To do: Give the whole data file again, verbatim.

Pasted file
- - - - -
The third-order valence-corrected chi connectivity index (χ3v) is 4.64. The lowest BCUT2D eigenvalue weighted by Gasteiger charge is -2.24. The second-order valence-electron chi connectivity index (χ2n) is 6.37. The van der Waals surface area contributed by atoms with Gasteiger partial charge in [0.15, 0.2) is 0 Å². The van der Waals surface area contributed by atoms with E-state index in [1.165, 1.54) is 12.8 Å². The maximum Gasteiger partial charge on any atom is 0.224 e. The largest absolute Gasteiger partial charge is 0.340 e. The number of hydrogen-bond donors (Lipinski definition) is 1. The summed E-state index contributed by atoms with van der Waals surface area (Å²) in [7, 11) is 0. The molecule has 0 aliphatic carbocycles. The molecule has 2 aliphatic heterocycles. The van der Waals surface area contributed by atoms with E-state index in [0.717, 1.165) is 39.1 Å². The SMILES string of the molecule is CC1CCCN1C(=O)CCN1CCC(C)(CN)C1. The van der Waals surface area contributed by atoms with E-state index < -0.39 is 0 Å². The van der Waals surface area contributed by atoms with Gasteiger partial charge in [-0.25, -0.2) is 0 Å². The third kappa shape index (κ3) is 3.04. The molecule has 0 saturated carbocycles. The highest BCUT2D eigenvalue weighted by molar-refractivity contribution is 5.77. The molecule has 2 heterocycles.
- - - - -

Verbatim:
The third-order valence-corrected chi connectivity index (χ3v) is 4.64. The lowest BCUT2D eigenvalue weighted by Gasteiger charge is -2.24. The second-order valence-electron chi connectivity index (χ2n) is 6.37. The van der Waals surface area contributed by atoms with Gasteiger partial charge in [0.15, 0.2) is 0 Å². The van der Waals surface area contributed by atoms with E-state index in [1.165, 1.54) is 12.8 Å². The maximum Gasteiger partial charge on any atom is 0.224 e. The largest absolute Gasteiger partial charge is 0.340 e. The number of hydrogen-bond donors (Lipinski definition) is 1. The summed E-state index contributed by atoms with van der Waals surface area (Å²) in [7, 11) is 0. The molecule has 0 aliphatic carbocycles. The molecule has 2 aliphatic heterocycles. The van der Waals surface area contributed by atoms with E-state index in [0.717, 1.165) is 39.1 Å². The SMILES string of the molecule is CC1CCCN1C(=O)CCN1CCC(C)(CN)C1. The van der Waals surface area contributed by atoms with E-state index < -0.39 is 0 Å². The van der Waals surface area contributed by atoms with Gasteiger partial charge in [-0.25, -0.2) is 0 Å². The third kappa shape index (κ3) is 3.04. The molecule has 0 saturated carbocycles. The highest BCUT2D eigenvalue weighted by molar-refractivity contribution is 5.77. The molecule has 2 heterocycles.